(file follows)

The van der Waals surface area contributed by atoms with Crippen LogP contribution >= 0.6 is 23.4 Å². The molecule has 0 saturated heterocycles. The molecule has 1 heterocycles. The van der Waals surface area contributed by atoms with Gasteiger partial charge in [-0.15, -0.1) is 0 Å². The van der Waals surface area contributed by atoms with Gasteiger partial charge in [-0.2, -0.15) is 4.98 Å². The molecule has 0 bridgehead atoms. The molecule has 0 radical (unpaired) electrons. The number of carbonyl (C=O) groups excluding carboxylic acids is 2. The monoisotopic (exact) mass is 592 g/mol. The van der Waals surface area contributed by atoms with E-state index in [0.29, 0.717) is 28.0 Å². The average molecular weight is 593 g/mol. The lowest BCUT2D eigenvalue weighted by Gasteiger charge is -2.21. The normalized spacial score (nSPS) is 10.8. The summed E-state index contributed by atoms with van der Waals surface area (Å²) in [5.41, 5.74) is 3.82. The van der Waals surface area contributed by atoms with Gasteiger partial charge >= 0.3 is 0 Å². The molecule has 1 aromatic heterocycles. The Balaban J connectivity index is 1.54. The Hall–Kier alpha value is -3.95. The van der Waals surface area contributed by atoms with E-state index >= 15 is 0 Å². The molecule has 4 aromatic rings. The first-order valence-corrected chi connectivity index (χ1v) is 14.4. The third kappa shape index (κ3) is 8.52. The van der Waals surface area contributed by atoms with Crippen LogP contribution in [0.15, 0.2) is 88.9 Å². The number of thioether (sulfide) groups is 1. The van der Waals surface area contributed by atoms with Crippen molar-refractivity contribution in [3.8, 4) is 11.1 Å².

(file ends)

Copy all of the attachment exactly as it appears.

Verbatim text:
The van der Waals surface area contributed by atoms with Crippen LogP contribution >= 0.6 is 23.4 Å². The molecule has 0 saturated heterocycles. The molecule has 1 heterocycles. The van der Waals surface area contributed by atoms with Gasteiger partial charge in [-0.15, -0.1) is 0 Å². The van der Waals surface area contributed by atoms with Gasteiger partial charge in [-0.2, -0.15) is 4.98 Å². The molecule has 0 bridgehead atoms. The molecule has 0 radical (unpaired) electrons. The number of carbonyl (C=O) groups excluding carboxylic acids is 2. The monoisotopic (exact) mass is 592 g/mol. The van der Waals surface area contributed by atoms with E-state index in [0.29, 0.717) is 28.0 Å². The average molecular weight is 593 g/mol. The lowest BCUT2D eigenvalue weighted by Gasteiger charge is -2.21. The normalized spacial score (nSPS) is 10.8. The summed E-state index contributed by atoms with van der Waals surface area (Å²) in [5.41, 5.74) is 3.82. The van der Waals surface area contributed by atoms with Gasteiger partial charge >= 0.3 is 0 Å². The molecule has 1 aromatic heterocycles. The Balaban J connectivity index is 1.54. The Hall–Kier alpha value is -3.95. The van der Waals surface area contributed by atoms with E-state index >= 15 is 0 Å². The molecule has 4 aromatic rings. The first-order valence-corrected chi connectivity index (χ1v) is 14.4. The third kappa shape index (κ3) is 8.52. The van der Waals surface area contributed by atoms with Crippen LogP contribution in [0.15, 0.2) is 88.9 Å². The number of thioether (sulfide) groups is 1. The van der Waals surface area contributed by atoms with Crippen molar-refractivity contribution in [3.8, 4) is 11.1 Å².